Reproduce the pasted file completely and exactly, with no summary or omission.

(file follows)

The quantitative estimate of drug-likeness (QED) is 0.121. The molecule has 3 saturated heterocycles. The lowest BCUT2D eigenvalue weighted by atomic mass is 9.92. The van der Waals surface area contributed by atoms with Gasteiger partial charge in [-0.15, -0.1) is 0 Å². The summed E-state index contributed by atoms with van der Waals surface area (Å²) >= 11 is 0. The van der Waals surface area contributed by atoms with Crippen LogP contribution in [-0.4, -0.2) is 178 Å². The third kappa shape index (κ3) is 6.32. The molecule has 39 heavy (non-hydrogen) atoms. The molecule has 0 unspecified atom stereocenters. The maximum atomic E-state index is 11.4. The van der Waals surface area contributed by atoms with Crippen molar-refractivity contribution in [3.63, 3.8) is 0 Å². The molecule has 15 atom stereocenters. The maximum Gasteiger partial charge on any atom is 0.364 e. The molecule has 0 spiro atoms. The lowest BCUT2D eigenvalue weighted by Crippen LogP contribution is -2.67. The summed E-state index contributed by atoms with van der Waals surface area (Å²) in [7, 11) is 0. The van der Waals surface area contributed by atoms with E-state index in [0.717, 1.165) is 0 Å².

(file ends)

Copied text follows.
The quantitative estimate of drug-likeness (QED) is 0.121. The molecule has 3 saturated heterocycles. The lowest BCUT2D eigenvalue weighted by atomic mass is 9.92. The van der Waals surface area contributed by atoms with Gasteiger partial charge in [-0.15, -0.1) is 0 Å². The summed E-state index contributed by atoms with van der Waals surface area (Å²) >= 11 is 0. The van der Waals surface area contributed by atoms with Crippen LogP contribution in [-0.4, -0.2) is 178 Å². The third kappa shape index (κ3) is 6.32. The molecule has 39 heavy (non-hydrogen) atoms. The molecule has 0 unspecified atom stereocenters. The maximum atomic E-state index is 11.4. The van der Waals surface area contributed by atoms with Crippen molar-refractivity contribution in [3.63, 3.8) is 0 Å². The molecule has 15 atom stereocenters. The maximum Gasteiger partial charge on any atom is 0.364 e. The molecule has 0 spiro atoms. The lowest BCUT2D eigenvalue weighted by Crippen LogP contribution is -2.67. The summed E-state index contributed by atoms with van der Waals surface area (Å²) in [7, 11) is 0. The van der Waals surface area contributed by atoms with E-state index in [0.717, 1.165) is 0 Å².